No more nested loops! During my ongoing journey to become a strong problem solver, I’m quickly learning about the many patterns that can help solve algorithms that may appear as tricky. Take this problem for example:

During my ongoing journey to become a strong problem solver, I’m quickly learning about the many patterns that can help solve algorithms that may appear as tricky. Take this problem for example:

```
- Write a function that takes in two arrays
- Each a array has a set of integers
- Return true if each index of the second array
contains the squared values of the first array
- The frequency of the values must be the same
[1, 2, 4], [1, 4, 16] => true
[1, 3, 8], [1, 9] => false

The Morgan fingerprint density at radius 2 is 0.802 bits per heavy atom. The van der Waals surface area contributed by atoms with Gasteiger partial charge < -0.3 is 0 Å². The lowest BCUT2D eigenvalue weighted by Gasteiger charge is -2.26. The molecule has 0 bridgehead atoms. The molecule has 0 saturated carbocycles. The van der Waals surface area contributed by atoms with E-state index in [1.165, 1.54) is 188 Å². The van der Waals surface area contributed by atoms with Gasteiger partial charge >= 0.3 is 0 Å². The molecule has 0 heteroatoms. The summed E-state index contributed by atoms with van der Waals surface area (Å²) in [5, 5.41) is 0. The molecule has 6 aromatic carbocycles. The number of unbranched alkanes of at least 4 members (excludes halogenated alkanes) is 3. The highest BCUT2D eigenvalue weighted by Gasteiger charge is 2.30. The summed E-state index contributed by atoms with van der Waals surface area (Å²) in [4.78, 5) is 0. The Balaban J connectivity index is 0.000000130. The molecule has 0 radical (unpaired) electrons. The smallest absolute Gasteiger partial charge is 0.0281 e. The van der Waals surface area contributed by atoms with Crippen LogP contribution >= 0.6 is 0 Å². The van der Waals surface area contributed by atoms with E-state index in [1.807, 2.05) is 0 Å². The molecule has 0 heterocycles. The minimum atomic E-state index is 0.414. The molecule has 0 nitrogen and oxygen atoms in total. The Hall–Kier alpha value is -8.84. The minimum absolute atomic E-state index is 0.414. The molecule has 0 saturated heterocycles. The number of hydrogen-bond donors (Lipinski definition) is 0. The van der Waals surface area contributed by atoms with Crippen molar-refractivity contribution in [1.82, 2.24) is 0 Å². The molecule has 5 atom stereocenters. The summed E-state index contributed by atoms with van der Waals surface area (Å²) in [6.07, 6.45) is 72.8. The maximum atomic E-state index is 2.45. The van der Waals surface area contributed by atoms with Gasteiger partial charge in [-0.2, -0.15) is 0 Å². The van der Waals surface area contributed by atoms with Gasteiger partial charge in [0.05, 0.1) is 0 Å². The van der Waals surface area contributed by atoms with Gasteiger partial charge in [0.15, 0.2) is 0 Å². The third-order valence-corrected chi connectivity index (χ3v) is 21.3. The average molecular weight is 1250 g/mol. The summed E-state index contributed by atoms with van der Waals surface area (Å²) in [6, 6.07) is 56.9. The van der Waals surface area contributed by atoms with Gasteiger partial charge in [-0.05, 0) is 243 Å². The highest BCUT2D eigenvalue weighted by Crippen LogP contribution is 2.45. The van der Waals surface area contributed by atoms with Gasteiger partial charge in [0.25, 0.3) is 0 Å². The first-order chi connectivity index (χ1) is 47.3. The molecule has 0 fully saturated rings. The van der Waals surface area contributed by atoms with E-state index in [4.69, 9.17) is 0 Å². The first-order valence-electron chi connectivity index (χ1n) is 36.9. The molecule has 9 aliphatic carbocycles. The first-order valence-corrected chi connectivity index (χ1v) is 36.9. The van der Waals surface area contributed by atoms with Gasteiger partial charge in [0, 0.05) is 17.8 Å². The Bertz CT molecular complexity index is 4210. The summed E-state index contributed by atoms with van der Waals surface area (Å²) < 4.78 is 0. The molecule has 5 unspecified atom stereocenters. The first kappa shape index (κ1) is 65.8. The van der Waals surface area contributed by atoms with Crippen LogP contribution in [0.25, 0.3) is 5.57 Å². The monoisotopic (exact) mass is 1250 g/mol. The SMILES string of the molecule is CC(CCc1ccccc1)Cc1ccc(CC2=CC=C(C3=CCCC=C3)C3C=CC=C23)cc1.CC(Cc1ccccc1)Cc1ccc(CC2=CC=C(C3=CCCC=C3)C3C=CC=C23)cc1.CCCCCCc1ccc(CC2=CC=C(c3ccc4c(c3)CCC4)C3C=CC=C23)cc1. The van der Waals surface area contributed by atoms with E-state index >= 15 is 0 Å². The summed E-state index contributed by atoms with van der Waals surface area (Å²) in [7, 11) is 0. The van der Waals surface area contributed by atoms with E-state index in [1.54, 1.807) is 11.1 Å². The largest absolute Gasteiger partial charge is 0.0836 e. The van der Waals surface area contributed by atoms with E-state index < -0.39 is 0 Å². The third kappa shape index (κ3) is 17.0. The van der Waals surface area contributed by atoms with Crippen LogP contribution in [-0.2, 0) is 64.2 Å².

```

So just by reading this, it’s clear that we definitely need to iterate through the arrays, implement some conditional statements, and return a boolean. Let’s take a brute force approach to this problem before cleaning it up:

```
const hasSquared = (array1, array2) => {
if (array1.length !== array2.length) return false;
for (let i = 0; i < array1.length; i++) {
const correctIndex = array2.indexOf(array[i] ** 2);
if (correctIndex == -1) return false;
array2.splice(correctIndex, 1);
}
return true;
}
```

For this solution, we first check to see if the frequency/length of the arrays are equal. Next, we use **indexOf() * to locate the index of *array1**'s squared values within the second array.

computer-science frequency-counter coding javascript algorithms

I previously wrote about some common coding algorithms that you’ll run into on your job search. The article was received fairly well so I thought I’d do a couple more to help in your journey to becoming more familiar with algorithms.

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Today I am going to be sharing two common coding algorithms as well as their solutions and some links to resources that will help you expand your knowledge of algorithms.